Most of the articles published about the new CRA rule have repeated the party line – that the new rule “modernizes” the Regulation, that it will make CRA exams more objective and CRA ratings more consistent, etc. But the new CRA has a very serious, if not a fatal flaw, that will be devastating to the banking industry and perhaps be the legal undoing of the new regulation. What I am referring to are the new CRA assessment areas, what the regulation calls the “Retail Lending Assessment Area” and the “Outside Retail Lending Area”. These 2 new types of assessment areas raise serious legal questions and, even if they should survive a court challenge, their implementation will undermine the accuracy and validity of many CRA examination results thereby contradicting one of the major intentions of the new regulation.
First, regarding the legal issue. Many commenters to the Notice of Proposed Rulemaking in 2022 submitted comments raising the legal questionability of evaluating CRA performance in areas where banks don’t maintain deposit-taking facilities. In fact, the Bank Policy Institute, among others, cited specific legal objections to the two new types of Assessment Areas, claiming that the statute implicitly intended that the CRA was limited to communities where a bank maintained deposit-taking branches and ATMs.
The agencies in the preamble to the new CRA recognize these objections and rebuff them claiming that the Community Reinvestment Act is vague about the meaning of “communities” stating, “the references to a bank’s local communities in the congressional findings and purpose of the statute do not define what geographic areas constitute a bank’s local communities.” But that very argument is an admission that there are legal grounds for contesting the agencies’ interpretation.
And where the agencies are really vulnerable is that they themselves since 1977 have interpreted the statute to mean “local communities” must incorporate only areas where a bank maintains its deposit-taking facilities. It was an interpretation that allowed for no other definition of assessment areas that didn’t have deposit-taking facilities. For 46 years of CRA enforcement the agencies have by their own interpretation expressly insisted that banks were not allowed to delineate a CRA assessment area that did not include at least one deposit-taking facility. There was no ambiguity or allowance for a different understanding.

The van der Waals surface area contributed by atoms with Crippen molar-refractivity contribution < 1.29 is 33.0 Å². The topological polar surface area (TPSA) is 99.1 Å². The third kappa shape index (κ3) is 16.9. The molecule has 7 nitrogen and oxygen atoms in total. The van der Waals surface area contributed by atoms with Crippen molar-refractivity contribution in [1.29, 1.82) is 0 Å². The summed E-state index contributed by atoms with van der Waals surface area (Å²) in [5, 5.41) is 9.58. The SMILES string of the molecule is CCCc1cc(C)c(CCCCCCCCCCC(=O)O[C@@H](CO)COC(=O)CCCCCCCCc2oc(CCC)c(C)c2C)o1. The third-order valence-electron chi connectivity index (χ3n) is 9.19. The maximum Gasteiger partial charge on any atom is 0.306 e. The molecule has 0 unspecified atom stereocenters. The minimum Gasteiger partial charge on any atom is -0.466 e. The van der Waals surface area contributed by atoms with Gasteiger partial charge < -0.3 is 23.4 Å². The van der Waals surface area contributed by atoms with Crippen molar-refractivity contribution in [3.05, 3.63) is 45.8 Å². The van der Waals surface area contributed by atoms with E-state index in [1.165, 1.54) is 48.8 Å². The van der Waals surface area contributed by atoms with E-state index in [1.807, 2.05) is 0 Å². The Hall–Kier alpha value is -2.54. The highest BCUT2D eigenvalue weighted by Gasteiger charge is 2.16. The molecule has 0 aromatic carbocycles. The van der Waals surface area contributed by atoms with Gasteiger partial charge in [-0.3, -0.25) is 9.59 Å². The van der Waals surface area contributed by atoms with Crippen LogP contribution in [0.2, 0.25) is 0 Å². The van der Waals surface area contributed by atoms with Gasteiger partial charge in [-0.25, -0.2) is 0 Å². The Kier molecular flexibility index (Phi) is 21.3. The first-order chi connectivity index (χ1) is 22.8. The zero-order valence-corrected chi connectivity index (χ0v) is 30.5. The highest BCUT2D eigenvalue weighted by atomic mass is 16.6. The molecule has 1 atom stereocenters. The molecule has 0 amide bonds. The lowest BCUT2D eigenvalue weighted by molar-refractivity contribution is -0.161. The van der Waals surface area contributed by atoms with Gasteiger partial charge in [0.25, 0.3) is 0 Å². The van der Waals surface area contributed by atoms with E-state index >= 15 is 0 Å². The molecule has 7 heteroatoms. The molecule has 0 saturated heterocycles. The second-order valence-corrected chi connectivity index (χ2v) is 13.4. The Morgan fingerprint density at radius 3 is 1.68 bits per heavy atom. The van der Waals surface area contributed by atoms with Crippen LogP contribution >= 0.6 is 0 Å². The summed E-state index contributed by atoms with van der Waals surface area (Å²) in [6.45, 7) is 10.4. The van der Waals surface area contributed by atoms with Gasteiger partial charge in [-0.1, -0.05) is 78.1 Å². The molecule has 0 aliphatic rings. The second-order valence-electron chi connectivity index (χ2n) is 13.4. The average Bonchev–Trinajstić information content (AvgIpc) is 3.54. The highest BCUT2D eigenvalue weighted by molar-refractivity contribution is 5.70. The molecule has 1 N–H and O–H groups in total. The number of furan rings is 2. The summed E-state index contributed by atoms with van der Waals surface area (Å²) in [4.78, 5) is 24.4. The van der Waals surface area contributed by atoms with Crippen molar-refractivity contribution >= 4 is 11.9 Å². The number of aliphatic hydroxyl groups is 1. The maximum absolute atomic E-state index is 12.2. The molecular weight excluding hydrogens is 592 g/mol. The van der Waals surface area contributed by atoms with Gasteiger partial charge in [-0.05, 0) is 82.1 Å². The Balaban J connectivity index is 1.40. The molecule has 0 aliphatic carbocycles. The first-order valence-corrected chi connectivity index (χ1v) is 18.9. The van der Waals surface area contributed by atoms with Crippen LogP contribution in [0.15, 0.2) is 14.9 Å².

The agencies’ 46-year insistence that a CRA assessment must include a deposit-taking facility has caused problems for banks that have used Loan Production Offices (“LPOs”) to market loans beyond their assessment area borders for many years. In any number of cases, the success of those LPOs has caused problems for banks under the “CRA Assessment Area Ratio” test used by the Agencies to determine if a bank’s lending volume in its local communities is adequate. The agencies’ interpretation and insistence that “local communities” meant where a bank maintains its deposit-taking branches gave banks with a successful LPO no option but to deal with that interpretation for decades. This in our experience is a far more serious problem for CRA assessment areas than the advent of the Internet and could have been resolved with a simple alternative to the Assessment Area Ratio Test.
Now the agencies claim their 46-year interpretation doesn’t apply and are substituting a new interpretation that is a complete 180-degree reversal of nearly 50 years of regulatory enforcement. During that time no one, no lawmaker or bank, contested the agencies’ insistence that a CRA assessment area must contain a bank’s deposit facility. If that interpretation were incorrect, you would think that lawmakers themselves would have acted to correct the regulatory interpretation, but they didn’t. The Agencies complete reversal of their 46-year interpretation is tantamount to regulators not interpreting law but making law. After nearly a half century of enforcement do regulators have the authority to contradict their own interpretation of a law?
Finally, the CRA History page on the FRB website FRB CRA History as of December 2, 2023 describes the CRA history as, “Congress found that banks have a continuing and affirmative obligation to help meet the credit needs of their local communities, . . . This finding was based on preexisting chartering laws that require banks to demonstrate that their deposit taking facilities serve the convenience and need of their communities, which include credit and deposit services.” Clearly, even after the new CRA was approved by the Agencies, the FRB continues to acknowledge that the history of “local communities” as contained in the original legislation was tied to the presence of “deposit taking facilities.”